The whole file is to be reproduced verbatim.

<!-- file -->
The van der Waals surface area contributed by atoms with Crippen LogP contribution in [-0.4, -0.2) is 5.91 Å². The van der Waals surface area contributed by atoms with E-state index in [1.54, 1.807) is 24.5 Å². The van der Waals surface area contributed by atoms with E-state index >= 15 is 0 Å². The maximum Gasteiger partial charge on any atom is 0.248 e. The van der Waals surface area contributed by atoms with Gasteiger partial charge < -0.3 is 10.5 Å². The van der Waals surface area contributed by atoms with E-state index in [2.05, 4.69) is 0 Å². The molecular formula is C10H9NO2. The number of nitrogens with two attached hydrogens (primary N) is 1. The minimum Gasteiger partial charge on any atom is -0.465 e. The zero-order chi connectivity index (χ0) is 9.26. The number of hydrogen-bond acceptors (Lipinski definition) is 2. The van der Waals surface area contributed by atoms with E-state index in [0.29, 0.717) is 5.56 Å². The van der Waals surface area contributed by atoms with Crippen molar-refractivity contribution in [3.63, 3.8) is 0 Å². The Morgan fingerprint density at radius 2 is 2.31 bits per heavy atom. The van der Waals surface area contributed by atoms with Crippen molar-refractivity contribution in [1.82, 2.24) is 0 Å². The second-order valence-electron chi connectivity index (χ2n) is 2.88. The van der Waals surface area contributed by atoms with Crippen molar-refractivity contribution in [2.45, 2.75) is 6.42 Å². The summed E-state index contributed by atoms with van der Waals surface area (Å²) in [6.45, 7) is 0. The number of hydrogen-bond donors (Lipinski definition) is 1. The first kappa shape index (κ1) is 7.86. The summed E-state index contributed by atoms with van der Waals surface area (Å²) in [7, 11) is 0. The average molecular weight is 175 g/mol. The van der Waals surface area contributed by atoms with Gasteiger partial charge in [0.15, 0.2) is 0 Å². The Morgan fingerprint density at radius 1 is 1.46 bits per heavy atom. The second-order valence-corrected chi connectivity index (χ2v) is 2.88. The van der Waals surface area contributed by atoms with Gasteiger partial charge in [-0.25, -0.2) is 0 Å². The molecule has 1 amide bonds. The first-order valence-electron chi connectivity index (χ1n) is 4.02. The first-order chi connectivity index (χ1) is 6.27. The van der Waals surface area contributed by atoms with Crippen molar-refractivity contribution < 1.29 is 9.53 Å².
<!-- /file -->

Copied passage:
The van der Waals surface area contributed by atoms with Crippen LogP contribution in [-0.4, -0.2) is 5.91 Å². The van der Waals surface area contributed by atoms with E-state index in [1.54, 1.807) is 24.5 Å². The van der Waals surface area contributed by atoms with E-state index >= 15 is 0 Å². The maximum Gasteiger partial charge on any atom is 0.248 e. The van der Waals surface area contributed by atoms with Gasteiger partial charge < -0.3 is 10.5 Å². The van der Waals surface area contributed by atoms with E-state index in [2.05, 4.69) is 0 Å². The molecular formula is C10H9NO2. The number of nitrogens with two attached hydrogens (primary N) is 1. The minimum Gasteiger partial charge on any atom is -0.465 e. The zero-order chi connectivity index (χ0) is 9.26. The number of hydrogen-bond acceptors (Lipinski definition) is 2. The van der Waals surface area contributed by atoms with E-state index in [0.29, 0.717) is 5.56 Å². The van der Waals surface area contributed by atoms with Crippen molar-refractivity contribution in [3.63, 3.8) is 0 Å². The Morgan fingerprint density at radius 2 is 2.31 bits per heavy atom. The van der Waals surface area contributed by atoms with Crippen molar-refractivity contribution in [1.82, 2.24) is 0 Å². The second-order valence-electron chi connectivity index (χ2n) is 2.88. The van der Waals surface area contributed by atoms with Crippen molar-refractivity contribution in [2.45, 2.75) is 6.42 Å². The summed E-state index contributed by atoms with van der Waals surface area (Å²) in [6.45, 7) is 0. The number of hydrogen-bond donors (Lipinski definition) is 1. The first kappa shape index (κ1) is 7.86. The summed E-state index contributed by atoms with van der Waals surface area (Å²) in [7, 11) is 0. The average molecular weight is 175 g/mol. The van der Waals surface area contributed by atoms with Gasteiger partial charge in [0.15, 0.2) is 0 Å². The Morgan fingerprint density at radius 1 is 1.46 bits per heavy atom. The second-order valence-corrected chi connectivity index (χ2v) is 2.88. The van der Waals surface area contributed by atoms with Gasteiger partial charge in [-0.25, -0.2) is 0 Å². The molecule has 1 amide bonds. The first-order valence-electron chi connectivity index (χ1n) is 4.02. The first-order chi connectivity index (χ1) is 6.27. The van der Waals surface area contributed by atoms with Crippen molar-refractivity contribution < 1.29 is 9.53 Å².